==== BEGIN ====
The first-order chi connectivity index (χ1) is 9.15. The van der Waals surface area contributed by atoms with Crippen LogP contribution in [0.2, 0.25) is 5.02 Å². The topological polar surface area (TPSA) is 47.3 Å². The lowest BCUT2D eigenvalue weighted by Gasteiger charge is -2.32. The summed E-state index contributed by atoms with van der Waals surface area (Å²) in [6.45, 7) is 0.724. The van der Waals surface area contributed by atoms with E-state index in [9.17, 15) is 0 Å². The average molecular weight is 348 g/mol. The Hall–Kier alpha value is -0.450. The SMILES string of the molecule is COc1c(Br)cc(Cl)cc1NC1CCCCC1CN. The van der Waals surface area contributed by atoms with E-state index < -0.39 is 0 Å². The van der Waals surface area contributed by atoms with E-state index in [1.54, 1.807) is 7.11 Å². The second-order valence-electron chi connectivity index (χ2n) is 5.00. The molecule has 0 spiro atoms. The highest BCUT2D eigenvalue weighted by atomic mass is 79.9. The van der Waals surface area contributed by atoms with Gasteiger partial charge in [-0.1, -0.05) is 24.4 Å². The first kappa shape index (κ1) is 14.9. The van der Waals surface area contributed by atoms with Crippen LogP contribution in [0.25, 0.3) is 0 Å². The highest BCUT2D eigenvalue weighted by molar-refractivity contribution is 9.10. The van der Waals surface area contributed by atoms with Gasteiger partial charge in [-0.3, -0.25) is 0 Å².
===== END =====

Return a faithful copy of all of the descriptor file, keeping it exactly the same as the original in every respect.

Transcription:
The first-order chi connectivity index (χ1) is 9.15. The van der Waals surface area contributed by atoms with Crippen LogP contribution in [0.2, 0.25) is 5.02 Å². The topological polar surface area (TPSA) is 47.3 Å². The lowest BCUT2D eigenvalue weighted by Gasteiger charge is -2.32. The summed E-state index contributed by atoms with van der Waals surface area (Å²) in [6.45, 7) is 0.724. The van der Waals surface area contributed by atoms with E-state index in [9.17, 15) is 0 Å². The average molecular weight is 348 g/mol. The Hall–Kier alpha value is -0.450. The SMILES string of the molecule is COc1c(Br)cc(Cl)cc1NC1CCCCC1CN. The van der Waals surface area contributed by atoms with E-state index < -0.39 is 0 Å². The van der Waals surface area contributed by atoms with E-state index in [1.54, 1.807) is 7.11 Å². The second-order valence-electron chi connectivity index (χ2n) is 5.00. The molecule has 0 spiro atoms. The highest BCUT2D eigenvalue weighted by atomic mass is 79.9. The van der Waals surface area contributed by atoms with Gasteiger partial charge in [-0.1, -0.05) is 24.4 Å². The first kappa shape index (κ1) is 14.9. The van der Waals surface area contributed by atoms with Crippen LogP contribution in [0.25, 0.3) is 0 Å². The highest BCUT2D eigenvalue weighted by molar-refractivity contribution is 9.10. The van der Waals surface area contributed by atoms with Gasteiger partial charge in [-0.3, -0.25) is 0 Å².